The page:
The Art of Distance No. 8


In March, The Paris Review launched The Art of Distance, a newsletter highlighting unlocked archive pieces that resonate with the staff of the magazine, quarantine-appropriate writing on the Daily, resources from our peer organizations, and more. Read Emily Nemens’s introductory letter here, and find the latest unlocked archive pieces below.

“There is, of course, a great deal to grieve about this long stay-at-home term, but among the things I am truly grateful for—in addition to all the frontline workers who are keeping us safe—is the quiet wellspring of awareness that bubbles every day. So many things were right here all along, in my home, if only I hadn’t been too busy to notice them. For instance, I know my family better than I did eight weeks ago. Having spent all this time with them, I like them more, which means I love them better. I can’t regret that. The archive pieces unlocked this week are a grab bag of staff favorites, but I’d like to think of them collectively as a tribute to the handful of unnoticed wonders this strange way of living has the capacity to reveal. It’s a small consolation, I know, but I hope a meaningful one.” —Craig Morgan Teicher, Digital Director

Corey Arnold, Crabbing aboard the Rollo, ca. 2008.

In one of Corey Arnold’s Fish-Work photographs, two fishermen process crabs on a ship’s table as the deck tilts at an alarming angle under their feet. In another, they face a foam-topped wave—taller than they are—apparently menacing the starboard rail. The world might be a pitching ship now; the inexpert sailor might turn from the work, mesmerized by the danger of capsizing. But the people who supply our food—fishermen, farmers, grocers, and couriers, among others—carry on, deft and sure-footed. Here’s hoping that the fleets, threatened by rock-bottom prices because of restaurant closures, can continue to do so, and that we can all find our sea legs as the weather continues to shift. —Jane Breakell, Institutional Giving Officer 

Issue no. 119 features a photo from the American artist Carrie Mae Weems’s “Kitchen Table” series, her pivotal photographic work consisting of twenty different photos of Weems sitting at her kitchen table. The series explores representations of black women in American culture. The chiaroscuro effect Weems is able to create from just a kitchen lamp is extraordinary. —Rhian Sasseen, Engagement Editor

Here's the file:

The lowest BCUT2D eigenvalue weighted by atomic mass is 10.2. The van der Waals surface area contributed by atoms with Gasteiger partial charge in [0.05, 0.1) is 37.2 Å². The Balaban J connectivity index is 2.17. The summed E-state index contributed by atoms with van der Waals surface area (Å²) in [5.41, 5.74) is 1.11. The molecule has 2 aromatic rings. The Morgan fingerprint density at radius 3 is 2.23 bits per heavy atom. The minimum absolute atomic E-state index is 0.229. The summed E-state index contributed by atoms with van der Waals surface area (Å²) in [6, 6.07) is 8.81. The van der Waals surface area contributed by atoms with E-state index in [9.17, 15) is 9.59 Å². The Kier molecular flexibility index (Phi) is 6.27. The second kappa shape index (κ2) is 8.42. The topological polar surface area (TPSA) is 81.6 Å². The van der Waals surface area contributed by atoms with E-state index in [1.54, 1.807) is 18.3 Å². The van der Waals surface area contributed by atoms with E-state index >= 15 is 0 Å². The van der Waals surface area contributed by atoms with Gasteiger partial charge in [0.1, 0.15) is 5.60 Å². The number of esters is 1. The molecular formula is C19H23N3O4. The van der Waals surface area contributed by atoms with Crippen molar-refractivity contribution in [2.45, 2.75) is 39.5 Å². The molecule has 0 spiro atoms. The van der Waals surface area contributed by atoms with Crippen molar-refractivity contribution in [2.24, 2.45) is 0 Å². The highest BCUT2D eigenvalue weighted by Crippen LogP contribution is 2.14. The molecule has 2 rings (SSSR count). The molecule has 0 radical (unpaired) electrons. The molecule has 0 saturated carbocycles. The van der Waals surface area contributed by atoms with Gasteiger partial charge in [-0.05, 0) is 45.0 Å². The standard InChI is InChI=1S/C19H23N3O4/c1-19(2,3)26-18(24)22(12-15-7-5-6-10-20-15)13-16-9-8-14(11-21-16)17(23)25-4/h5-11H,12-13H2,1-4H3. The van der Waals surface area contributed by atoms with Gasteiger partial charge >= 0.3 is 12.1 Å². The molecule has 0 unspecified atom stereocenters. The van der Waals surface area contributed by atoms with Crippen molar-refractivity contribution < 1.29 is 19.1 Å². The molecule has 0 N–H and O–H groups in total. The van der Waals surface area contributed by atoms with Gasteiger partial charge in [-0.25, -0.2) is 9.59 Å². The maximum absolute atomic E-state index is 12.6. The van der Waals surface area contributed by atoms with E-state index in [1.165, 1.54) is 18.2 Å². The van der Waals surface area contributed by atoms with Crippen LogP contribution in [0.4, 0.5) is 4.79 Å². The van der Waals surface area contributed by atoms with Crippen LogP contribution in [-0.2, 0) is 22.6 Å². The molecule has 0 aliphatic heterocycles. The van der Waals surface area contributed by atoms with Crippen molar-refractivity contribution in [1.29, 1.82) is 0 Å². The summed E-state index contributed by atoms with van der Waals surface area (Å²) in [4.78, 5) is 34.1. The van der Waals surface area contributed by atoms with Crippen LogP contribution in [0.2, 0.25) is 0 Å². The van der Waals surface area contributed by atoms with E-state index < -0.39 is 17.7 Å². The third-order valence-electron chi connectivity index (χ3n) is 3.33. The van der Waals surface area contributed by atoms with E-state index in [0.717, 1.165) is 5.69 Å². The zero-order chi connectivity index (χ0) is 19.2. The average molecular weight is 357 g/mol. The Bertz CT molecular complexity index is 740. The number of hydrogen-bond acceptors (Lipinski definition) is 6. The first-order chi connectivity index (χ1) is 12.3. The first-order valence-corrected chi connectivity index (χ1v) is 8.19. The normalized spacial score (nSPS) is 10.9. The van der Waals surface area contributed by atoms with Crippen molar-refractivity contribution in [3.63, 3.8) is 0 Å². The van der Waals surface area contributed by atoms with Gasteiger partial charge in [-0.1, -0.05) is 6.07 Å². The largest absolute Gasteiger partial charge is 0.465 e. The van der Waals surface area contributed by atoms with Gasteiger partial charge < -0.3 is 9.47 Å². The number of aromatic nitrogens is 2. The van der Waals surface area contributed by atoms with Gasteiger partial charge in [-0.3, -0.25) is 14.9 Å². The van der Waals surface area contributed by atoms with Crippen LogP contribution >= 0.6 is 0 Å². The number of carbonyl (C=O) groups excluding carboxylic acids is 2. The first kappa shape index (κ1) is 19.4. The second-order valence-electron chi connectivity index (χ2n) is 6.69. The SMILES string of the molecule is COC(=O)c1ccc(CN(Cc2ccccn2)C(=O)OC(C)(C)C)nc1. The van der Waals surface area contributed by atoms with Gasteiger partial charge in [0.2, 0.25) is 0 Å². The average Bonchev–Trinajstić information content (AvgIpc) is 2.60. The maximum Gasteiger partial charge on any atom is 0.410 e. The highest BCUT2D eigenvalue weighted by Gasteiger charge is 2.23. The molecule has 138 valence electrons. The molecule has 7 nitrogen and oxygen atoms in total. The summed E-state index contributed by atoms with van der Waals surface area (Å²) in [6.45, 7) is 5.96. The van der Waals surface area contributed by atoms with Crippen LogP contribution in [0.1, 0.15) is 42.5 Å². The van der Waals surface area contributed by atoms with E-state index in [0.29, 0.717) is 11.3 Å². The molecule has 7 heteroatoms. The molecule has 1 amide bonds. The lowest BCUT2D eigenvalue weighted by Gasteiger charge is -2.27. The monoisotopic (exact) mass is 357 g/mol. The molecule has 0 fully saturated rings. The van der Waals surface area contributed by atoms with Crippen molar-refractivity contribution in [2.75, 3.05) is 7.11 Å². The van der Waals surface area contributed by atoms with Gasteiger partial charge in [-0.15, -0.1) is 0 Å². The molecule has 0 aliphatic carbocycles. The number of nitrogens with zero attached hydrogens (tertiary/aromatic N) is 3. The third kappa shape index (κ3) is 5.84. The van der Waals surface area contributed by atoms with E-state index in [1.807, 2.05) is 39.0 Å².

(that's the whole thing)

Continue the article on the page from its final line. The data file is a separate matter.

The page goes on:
During a certain period in baseball movies, you couldn’t swing a bat without hitting some unforgettable female characters, from A League of Their Own’s Dottie Hinson to the vivacious Annie Savoy of Bull Durham. Tony Sanders’s poem “The Warning Track,” from the Spring 1993 issue, is of the same era. It introduces readers to Mary, a New Yorker who longs for the trips to Shea Stadium and the ball fields of her youth while tending to a good-for-nothing husband. The poem eventually leaves Mary behind as life marches on, but her nostalgia remains like a kind of ghost, asking, “Could we regroup / and reconstruct the narrative as it was / complete with those spontaneous digressions we found / sitting together in the stands of an abandoned ballpark.” —Lauren Kane, Assistant Editor

The poet Amy Clampitt was a great noticer, professional level. She writes about flowers, landscapes, expanses, details the way Georgia O’Keeffe paints them—not with those hallucinatory colors but with that kind of insatiable attention, that sense of the experienced world as a fact that is always drawing one out of and beyond oneself; that world is also, of course, full of shadows and uneasy undercurrents. But in her Art of Poetry interview, Clampitt recalls that in childhood, “what I most enjoyed was the order of the seasons and especially the arrival of spring, which, when you are small, comes from a great distance.” I think many of us are feeling attuned right now to distances near and far, which, in a way, seem to have switched places. Clampitt’s kind of attention helps me begin to sort it all out. —CMT

There is a funeral parlor at the end of my street. In more common times, that corner is silent. But these past few weeks have been different. When I pass by on some insignificant errand, I sometimes see a driver waiting solemnly by the hearse, or witness the funeral director open the door to someone recently bereaved while trying to maintain a respectful, socially distant six feet. I am reminded of “August Notebook: A Death,” by Robert Hass, in which he reflects on the necessary journeys a body (in this case his brother’s) must make after death. And I’m reminded, too, that during this crisis, and despite the dangers, so many people continue to quietly do their difficult work. —Robin Jones, Publishing Manager


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